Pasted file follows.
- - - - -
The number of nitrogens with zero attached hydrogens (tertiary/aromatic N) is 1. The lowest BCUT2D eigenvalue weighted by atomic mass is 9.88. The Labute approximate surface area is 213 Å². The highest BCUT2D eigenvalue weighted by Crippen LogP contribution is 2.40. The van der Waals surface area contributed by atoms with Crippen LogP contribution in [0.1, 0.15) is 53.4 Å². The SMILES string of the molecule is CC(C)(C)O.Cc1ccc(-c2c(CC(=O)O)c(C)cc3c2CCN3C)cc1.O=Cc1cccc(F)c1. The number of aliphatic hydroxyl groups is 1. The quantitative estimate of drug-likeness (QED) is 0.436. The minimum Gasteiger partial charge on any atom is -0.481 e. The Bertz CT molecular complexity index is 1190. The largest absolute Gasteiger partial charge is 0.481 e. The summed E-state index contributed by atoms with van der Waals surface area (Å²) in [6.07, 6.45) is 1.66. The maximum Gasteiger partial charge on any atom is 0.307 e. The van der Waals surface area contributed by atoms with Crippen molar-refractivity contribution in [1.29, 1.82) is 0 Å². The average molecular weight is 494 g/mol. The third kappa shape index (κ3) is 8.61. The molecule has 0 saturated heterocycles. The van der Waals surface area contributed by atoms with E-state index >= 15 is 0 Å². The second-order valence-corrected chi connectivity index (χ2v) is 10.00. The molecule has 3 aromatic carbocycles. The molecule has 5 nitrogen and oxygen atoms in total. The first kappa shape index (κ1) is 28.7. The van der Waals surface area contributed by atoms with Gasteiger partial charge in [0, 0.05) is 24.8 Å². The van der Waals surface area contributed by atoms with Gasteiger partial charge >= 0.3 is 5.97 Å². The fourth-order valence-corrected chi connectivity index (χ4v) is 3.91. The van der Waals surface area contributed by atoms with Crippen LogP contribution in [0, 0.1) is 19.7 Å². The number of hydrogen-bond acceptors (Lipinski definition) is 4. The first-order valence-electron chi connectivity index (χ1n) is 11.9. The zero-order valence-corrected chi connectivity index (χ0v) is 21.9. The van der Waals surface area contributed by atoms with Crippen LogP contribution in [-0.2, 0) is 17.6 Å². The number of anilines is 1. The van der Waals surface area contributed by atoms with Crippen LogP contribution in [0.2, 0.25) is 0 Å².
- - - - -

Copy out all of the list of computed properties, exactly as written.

The number of nitrogens with zero attached hydrogens (tertiary/aromatic N) is 1. The lowest BCUT2D eigenvalue weighted by atomic mass is 9.88. The Labute approximate surface area is 213 Å². The highest BCUT2D eigenvalue weighted by Crippen LogP contribution is 2.40. The van der Waals surface area contributed by atoms with Crippen LogP contribution in [0.1, 0.15) is 53.4 Å². The SMILES string of the molecule is CC(C)(C)O.Cc1ccc(-c2c(CC(=O)O)c(C)cc3c2CCN3C)cc1.O=Cc1cccc(F)c1. The number of aliphatic hydroxyl groups is 1. The quantitative estimate of drug-likeness (QED) is 0.436. The minimum Gasteiger partial charge on any atom is -0.481 e. The Bertz CT molecular complexity index is 1190. The largest absolute Gasteiger partial charge is 0.481 e. The summed E-state index contributed by atoms with van der Waals surface area (Å²) in [6.07, 6.45) is 1.66. The maximum Gasteiger partial charge on any atom is 0.307 e. The van der Waals surface area contributed by atoms with Crippen molar-refractivity contribution in [1.29, 1.82) is 0 Å². The average molecular weight is 494 g/mol. The third kappa shape index (κ3) is 8.61. The molecule has 0 saturated heterocycles. The van der Waals surface area contributed by atoms with E-state index >= 15 is 0 Å². The second-order valence-corrected chi connectivity index (χ2v) is 10.00. The molecule has 3 aromatic carbocycles. The molecule has 5 nitrogen and oxygen atoms in total. The first kappa shape index (κ1) is 28.7. The van der Waals surface area contributed by atoms with Gasteiger partial charge in [0, 0.05) is 24.8 Å². The van der Waals surface area contributed by atoms with Gasteiger partial charge >= 0.3 is 5.97 Å². The fourth-order valence-corrected chi connectivity index (χ4v) is 3.91. The van der Waals surface area contributed by atoms with Crippen LogP contribution in [0, 0.1) is 19.7 Å². The number of hydrogen-bond acceptors (Lipinski definition) is 4. The first-order valence-electron chi connectivity index (χ1n) is 11.9. The zero-order valence-corrected chi connectivity index (χ0v) is 21.9. The van der Waals surface area contributed by atoms with Crippen LogP contribution in [-0.2, 0) is 17.6 Å². The number of anilines is 1. The van der Waals surface area contributed by atoms with Crippen LogP contribution in [0.2, 0.25) is 0 Å².